Small irony in Julie Anne Genter’s first day back at work from having a baby, is she used NZTA to spend some more of our money.
You know NZTA? The agency currently under investigation for not doing their jobs around warrants. That same agency handed out millions on bike programmes.
Julie Anne, in a fit of nostalgia, wants all kids on bikes cycling merrily to school. She cites the 1980s (I’m a kid of the 80s) and in the 80s, she wistfully recalled, half of us biked or walked to school.
She is right, I biked and walked to school. I mainly walked because anyone who goes to school knows that bikes and a lot of bags, books and sports gear is hopeless. It was easier to talk, which is what we did by and large.
Now what we didn’t do is have millions spent on us to one, give us bikes and two, teach us how to ride bikes. So clearly Julie Anne has decided if you can’t afford a bike the state can buy you one, and then having got one, if you can’t ride it, the state will pay for that as well.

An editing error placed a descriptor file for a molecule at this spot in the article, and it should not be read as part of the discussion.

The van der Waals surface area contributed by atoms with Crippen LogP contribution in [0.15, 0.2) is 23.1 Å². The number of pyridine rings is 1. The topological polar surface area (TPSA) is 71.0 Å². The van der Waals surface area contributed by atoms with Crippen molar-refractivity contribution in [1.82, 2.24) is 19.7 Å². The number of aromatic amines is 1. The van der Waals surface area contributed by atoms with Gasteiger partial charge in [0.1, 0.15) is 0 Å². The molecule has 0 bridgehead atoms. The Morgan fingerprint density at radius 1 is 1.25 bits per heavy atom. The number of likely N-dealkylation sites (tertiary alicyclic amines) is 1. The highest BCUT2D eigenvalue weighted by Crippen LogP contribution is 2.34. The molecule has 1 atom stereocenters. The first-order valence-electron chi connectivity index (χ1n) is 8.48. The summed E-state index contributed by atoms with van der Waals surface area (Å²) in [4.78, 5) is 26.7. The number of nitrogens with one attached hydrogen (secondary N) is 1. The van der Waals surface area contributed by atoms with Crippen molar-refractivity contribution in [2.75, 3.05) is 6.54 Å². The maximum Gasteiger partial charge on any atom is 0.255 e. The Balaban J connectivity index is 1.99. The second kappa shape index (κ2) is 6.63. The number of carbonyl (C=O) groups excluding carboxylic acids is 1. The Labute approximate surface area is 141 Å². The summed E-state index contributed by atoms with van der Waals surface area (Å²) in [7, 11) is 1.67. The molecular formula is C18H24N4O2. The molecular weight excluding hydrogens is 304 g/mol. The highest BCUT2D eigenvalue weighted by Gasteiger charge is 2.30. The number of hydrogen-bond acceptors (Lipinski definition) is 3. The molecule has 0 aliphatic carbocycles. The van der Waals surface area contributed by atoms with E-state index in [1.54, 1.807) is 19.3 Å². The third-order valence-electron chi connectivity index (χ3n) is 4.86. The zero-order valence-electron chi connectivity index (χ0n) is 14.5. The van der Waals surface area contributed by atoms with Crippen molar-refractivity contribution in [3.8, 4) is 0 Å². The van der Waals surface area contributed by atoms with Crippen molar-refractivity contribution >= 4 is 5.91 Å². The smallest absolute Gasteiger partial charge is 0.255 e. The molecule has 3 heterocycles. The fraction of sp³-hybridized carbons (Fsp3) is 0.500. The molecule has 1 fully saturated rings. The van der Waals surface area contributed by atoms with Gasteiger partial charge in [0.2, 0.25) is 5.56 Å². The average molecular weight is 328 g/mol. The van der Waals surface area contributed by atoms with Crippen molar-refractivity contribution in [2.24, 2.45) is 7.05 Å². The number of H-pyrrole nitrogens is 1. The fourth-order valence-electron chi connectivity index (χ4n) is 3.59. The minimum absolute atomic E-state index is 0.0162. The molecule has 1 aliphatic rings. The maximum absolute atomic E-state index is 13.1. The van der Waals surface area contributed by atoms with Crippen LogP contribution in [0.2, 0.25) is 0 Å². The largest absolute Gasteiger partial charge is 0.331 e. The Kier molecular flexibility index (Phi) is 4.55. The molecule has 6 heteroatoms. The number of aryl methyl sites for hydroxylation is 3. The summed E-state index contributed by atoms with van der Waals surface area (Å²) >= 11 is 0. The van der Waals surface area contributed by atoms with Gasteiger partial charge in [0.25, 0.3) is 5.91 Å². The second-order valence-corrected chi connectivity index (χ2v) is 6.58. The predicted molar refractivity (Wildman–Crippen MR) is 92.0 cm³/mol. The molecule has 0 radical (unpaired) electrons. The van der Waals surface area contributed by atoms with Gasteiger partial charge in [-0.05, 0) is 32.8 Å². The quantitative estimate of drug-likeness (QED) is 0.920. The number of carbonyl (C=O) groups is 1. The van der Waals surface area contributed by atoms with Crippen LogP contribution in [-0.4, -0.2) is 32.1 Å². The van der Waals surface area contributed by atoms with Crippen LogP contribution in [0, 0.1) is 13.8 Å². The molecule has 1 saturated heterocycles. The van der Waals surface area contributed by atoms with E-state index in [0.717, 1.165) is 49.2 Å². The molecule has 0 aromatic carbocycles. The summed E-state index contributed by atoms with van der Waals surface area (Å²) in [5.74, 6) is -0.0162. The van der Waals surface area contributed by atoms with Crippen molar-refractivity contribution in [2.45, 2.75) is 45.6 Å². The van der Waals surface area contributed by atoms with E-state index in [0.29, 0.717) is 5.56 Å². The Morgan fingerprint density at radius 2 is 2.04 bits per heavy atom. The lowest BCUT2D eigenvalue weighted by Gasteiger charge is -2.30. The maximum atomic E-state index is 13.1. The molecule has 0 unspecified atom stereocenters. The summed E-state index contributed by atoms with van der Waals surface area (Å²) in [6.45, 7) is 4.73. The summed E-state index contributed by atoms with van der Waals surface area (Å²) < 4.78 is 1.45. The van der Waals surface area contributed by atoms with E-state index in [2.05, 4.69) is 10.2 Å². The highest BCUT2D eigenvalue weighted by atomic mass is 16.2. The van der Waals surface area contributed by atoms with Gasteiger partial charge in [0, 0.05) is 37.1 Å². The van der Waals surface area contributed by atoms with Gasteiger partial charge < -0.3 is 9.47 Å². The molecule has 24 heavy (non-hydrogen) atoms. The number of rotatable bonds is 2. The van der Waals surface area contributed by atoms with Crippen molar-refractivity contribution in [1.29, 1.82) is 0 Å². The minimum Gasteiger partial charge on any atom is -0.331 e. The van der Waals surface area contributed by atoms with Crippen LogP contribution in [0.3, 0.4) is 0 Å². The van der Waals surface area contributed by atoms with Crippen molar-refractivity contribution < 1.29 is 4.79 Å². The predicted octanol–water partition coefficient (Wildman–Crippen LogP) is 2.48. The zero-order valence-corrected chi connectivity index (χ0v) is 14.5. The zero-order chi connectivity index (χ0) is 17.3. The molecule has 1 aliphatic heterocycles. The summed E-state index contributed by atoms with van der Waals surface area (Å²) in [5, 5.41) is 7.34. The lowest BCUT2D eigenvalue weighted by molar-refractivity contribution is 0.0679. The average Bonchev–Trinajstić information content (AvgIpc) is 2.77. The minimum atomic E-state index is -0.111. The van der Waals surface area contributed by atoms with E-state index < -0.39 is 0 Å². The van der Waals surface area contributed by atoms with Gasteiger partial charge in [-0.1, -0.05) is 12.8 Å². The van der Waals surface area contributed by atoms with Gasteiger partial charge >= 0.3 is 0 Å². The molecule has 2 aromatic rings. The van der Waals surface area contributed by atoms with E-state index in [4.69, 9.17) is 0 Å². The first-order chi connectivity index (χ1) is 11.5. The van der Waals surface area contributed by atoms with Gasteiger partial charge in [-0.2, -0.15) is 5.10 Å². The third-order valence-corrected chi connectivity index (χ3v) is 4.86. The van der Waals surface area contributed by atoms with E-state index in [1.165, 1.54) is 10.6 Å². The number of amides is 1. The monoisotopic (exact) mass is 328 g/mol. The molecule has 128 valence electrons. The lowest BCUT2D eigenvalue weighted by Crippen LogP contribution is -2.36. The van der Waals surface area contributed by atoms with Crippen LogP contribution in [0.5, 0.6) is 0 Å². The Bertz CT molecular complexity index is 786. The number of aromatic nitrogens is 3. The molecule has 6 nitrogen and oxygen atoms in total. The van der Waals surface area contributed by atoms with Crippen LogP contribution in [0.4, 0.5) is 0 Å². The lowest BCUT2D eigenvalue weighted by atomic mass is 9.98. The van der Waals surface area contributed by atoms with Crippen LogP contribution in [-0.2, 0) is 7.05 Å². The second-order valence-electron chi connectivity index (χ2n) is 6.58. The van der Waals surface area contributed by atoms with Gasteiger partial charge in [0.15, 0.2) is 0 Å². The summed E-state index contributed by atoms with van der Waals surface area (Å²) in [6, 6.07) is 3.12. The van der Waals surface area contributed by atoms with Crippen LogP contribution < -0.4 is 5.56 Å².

I would argue if you can’t ride a bike, then stay off it. Because there is a saying, and the saying is “it’s like riding a bike.” And the reason that’s a saying is because its reference is that riding a bike is easy, which it is. Which then means if you find it hard, you’re not a natural, and if you’re not a natural, then biking isn’t for you.
None of this money is going to see her dream come true because life, I am afraid, has moved on. We don’t bike like we used to, kids are driven because of traffic, lifestyle, and distance.
Bikes for kids aren’t actually that useful. Maybe she’ll learn that when her kid turns 11, and they have three tonnes of books to carry.
As for poor kids getting state-funded bikes, I was a poor kid and my mum saved and for my birthday I got a second-hand bike which she painted purple, because that was my colour, and stuck a banana seat on.